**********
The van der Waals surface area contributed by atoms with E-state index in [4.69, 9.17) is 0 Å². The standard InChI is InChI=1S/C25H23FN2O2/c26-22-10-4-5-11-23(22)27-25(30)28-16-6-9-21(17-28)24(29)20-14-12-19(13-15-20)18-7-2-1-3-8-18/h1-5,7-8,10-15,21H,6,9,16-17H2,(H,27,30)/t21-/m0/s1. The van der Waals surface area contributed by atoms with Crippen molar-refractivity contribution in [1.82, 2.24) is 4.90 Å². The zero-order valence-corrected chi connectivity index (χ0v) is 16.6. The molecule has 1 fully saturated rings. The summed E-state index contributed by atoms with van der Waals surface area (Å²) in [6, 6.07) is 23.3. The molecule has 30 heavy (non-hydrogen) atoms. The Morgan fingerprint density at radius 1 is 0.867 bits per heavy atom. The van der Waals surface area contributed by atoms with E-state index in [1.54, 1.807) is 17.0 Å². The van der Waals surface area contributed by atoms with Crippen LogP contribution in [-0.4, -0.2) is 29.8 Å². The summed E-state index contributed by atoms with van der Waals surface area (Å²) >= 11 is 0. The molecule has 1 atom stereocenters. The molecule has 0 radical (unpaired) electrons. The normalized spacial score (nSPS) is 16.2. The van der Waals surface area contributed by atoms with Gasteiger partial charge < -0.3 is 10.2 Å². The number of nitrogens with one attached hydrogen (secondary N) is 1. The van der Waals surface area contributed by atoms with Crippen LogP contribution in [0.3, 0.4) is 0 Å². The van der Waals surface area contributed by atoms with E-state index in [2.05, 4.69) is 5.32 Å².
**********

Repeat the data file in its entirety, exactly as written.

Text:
The van der Waals surface area contributed by atoms with E-state index in [4.69, 9.17) is 0 Å². The standard InChI is InChI=1S/C25H23FN2O2/c26-22-10-4-5-11-23(22)27-25(30)28-16-6-9-21(17-28)24(29)20-14-12-19(13-15-20)18-7-2-1-3-8-18/h1-5,7-8,10-15,21H,6,9,16-17H2,(H,27,30)/t21-/m0/s1. The van der Waals surface area contributed by atoms with Crippen molar-refractivity contribution in [1.82, 2.24) is 4.90 Å². The zero-order valence-corrected chi connectivity index (χ0v) is 16.6. The molecule has 1 fully saturated rings. The summed E-state index contributed by atoms with van der Waals surface area (Å²) in [6, 6.07) is 23.3. The molecule has 30 heavy (non-hydrogen) atoms. The Morgan fingerprint density at radius 1 is 0.867 bits per heavy atom. The van der Waals surface area contributed by atoms with E-state index in [1.54, 1.807) is 17.0 Å². The van der Waals surface area contributed by atoms with Crippen LogP contribution in [-0.4, -0.2) is 29.8 Å². The summed E-state index contributed by atoms with van der Waals surface area (Å²) >= 11 is 0. The molecule has 1 atom stereocenters. The molecule has 0 radical (unpaired) electrons. The normalized spacial score (nSPS) is 16.2. The van der Waals surface area contributed by atoms with Gasteiger partial charge < -0.3 is 10.2 Å². The number of nitrogens with one attached hydrogen (secondary N) is 1. The van der Waals surface area contributed by atoms with Crippen LogP contribution in [0.3, 0.4) is 0 Å². The van der Waals surface area contributed by atoms with E-state index in [2.05, 4.69) is 5.32 Å².